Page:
Mother Nature has created a new environment for northwest Iowa feedlot producers. Torrential rains have turned once-dry feedlots to mud, and accompanying hail may have bruised cattle. Iowa State University extension beef specialist Beth Doran said it's important to have a strategy and plan in place to deal with the issues facing producers.

Beef producers in northeast Iowa are encouraged to check their Beef Quality Assurance certification expiration date to be sure they can continue to sell their cattle. BQA is required for everyone who sells catle to Tyson Foods, Cargill, and Iowa Premium, as well as several other beef processors and some sale barns. Iowa State University Extension beef specialist Denise Schwab said seven BQA dates and locations are scheduled in the northeast Iowa area, and are for both initial certification and recertification. At the end of the meeting, all participants will become BQA certified.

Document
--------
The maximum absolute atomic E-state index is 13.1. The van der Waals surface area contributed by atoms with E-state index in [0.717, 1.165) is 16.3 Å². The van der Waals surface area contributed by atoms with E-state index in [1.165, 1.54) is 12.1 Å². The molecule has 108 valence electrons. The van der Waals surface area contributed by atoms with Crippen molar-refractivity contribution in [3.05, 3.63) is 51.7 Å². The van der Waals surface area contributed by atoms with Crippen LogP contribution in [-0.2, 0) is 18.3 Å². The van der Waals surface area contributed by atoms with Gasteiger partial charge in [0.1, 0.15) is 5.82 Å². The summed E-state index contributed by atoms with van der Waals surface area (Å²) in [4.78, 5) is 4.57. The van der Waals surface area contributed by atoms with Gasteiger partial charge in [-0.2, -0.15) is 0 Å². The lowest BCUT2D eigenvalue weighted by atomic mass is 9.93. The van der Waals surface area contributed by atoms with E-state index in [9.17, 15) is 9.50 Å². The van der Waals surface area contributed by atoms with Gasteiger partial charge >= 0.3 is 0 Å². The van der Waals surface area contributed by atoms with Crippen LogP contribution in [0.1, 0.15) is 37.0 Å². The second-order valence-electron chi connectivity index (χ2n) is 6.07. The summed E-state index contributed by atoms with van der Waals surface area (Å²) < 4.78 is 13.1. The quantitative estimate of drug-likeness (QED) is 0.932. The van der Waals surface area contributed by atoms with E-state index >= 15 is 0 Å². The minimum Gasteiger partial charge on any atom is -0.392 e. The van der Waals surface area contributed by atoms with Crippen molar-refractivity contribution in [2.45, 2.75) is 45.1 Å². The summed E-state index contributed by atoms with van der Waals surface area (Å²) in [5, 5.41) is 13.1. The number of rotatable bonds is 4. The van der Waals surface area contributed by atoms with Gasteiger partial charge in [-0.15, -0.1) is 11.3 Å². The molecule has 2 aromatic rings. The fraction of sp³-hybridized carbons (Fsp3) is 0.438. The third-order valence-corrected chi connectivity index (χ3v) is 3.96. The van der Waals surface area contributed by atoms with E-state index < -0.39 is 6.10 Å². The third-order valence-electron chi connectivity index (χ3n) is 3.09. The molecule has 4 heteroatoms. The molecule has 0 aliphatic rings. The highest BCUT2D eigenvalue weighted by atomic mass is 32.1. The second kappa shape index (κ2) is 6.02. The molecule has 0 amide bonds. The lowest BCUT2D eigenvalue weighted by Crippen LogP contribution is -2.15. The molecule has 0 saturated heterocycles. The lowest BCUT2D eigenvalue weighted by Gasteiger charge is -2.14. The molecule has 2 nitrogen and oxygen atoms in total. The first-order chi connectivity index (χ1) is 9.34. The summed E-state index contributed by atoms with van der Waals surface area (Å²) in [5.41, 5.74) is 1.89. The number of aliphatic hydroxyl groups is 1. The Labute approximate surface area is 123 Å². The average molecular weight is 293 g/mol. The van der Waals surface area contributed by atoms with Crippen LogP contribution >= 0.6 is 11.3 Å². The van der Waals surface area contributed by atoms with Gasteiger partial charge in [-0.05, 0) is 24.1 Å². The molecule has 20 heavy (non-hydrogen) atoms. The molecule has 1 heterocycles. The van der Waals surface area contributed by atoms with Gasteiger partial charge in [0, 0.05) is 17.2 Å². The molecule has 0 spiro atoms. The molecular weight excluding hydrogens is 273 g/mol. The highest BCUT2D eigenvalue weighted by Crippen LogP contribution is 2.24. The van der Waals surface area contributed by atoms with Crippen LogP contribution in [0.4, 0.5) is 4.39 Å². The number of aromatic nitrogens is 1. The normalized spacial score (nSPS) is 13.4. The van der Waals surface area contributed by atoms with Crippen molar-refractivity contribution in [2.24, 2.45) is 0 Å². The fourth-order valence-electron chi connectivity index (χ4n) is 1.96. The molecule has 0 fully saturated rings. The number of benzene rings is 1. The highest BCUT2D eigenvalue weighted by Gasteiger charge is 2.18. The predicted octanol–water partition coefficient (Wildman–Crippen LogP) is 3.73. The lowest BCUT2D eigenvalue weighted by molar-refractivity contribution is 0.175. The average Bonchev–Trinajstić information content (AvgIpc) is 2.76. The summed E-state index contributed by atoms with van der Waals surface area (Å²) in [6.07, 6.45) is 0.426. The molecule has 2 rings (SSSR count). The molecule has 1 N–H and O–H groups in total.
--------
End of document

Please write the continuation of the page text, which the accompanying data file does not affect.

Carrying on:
News Archives


Denise Schwab in The Cattleman Magazine.

Denise Schwab, interim IBC director, writes this monthly column featured in Iowa Cattleman Magazine.

July 2024

It amazes me how pastures could look so bad last fall after three years of drought, and bounce back so quickly this spring with the limited rain we’ve had. As always in Iowa, rainfall has varied dramatically depending on where you live.

Read the rest of this column.

Iowa Cow-Calf Commentary

Iowa Beef Center and extension cow-calf specialist Randie Culbertson writes the "Iowa Cow-Calf Commentary" featured in the Iowa Cattleman Magazine.

July 2024

I was recently invited to speak at a meeting in Bled, Slovenia, in Europe. The meeting is an annual meeting that discusses the standardization of reporting phenotypes for genetic evaluations and new developments in genetic evaluations. I viewed the meeting as the dairy and European beef industries’ version of the Beef Improvement Federation or BIF.

Read the rest of this column.